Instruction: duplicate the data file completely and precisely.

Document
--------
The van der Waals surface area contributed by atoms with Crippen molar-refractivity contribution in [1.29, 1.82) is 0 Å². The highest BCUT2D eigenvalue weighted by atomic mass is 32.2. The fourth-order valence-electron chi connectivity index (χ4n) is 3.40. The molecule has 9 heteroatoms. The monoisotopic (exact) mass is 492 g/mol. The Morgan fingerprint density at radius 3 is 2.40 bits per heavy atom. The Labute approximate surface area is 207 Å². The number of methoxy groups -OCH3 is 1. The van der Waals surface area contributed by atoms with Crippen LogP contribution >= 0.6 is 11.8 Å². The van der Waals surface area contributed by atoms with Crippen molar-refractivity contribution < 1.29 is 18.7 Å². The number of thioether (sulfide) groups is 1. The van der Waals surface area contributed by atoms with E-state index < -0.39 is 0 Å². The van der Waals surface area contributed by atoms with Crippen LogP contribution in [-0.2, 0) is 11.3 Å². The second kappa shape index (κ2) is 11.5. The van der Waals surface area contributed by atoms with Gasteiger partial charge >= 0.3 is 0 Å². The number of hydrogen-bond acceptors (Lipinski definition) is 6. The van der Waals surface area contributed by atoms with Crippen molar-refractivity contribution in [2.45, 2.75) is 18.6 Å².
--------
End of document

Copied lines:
The van der Waals surface area contributed by atoms with Crippen molar-refractivity contribution in [1.29, 1.82) is 0 Å². The highest BCUT2D eigenvalue weighted by atomic mass is 32.2. The fourth-order valence-electron chi connectivity index (χ4n) is 3.40. The molecule has 9 heteroatoms. The monoisotopic (exact) mass is 492 g/mol. The Morgan fingerprint density at radius 3 is 2.40 bits per heavy atom. The Labute approximate surface area is 207 Å². The number of methoxy groups -OCH3 is 1. The van der Waals surface area contributed by atoms with Crippen LogP contribution >= 0.6 is 11.8 Å². The van der Waals surface area contributed by atoms with Crippen molar-refractivity contribution < 1.29 is 18.7 Å². The number of thioether (sulfide) groups is 1. The van der Waals surface area contributed by atoms with E-state index < -0.39 is 0 Å². The van der Waals surface area contributed by atoms with Crippen LogP contribution in [-0.2, 0) is 11.3 Å². The second kappa shape index (κ2) is 11.5. The van der Waals surface area contributed by atoms with Gasteiger partial charge >= 0.3 is 0 Å². The number of hydrogen-bond acceptors (Lipinski definition) is 6. The van der Waals surface area contributed by atoms with Crippen molar-refractivity contribution in [2.45, 2.75) is 18.6 Å².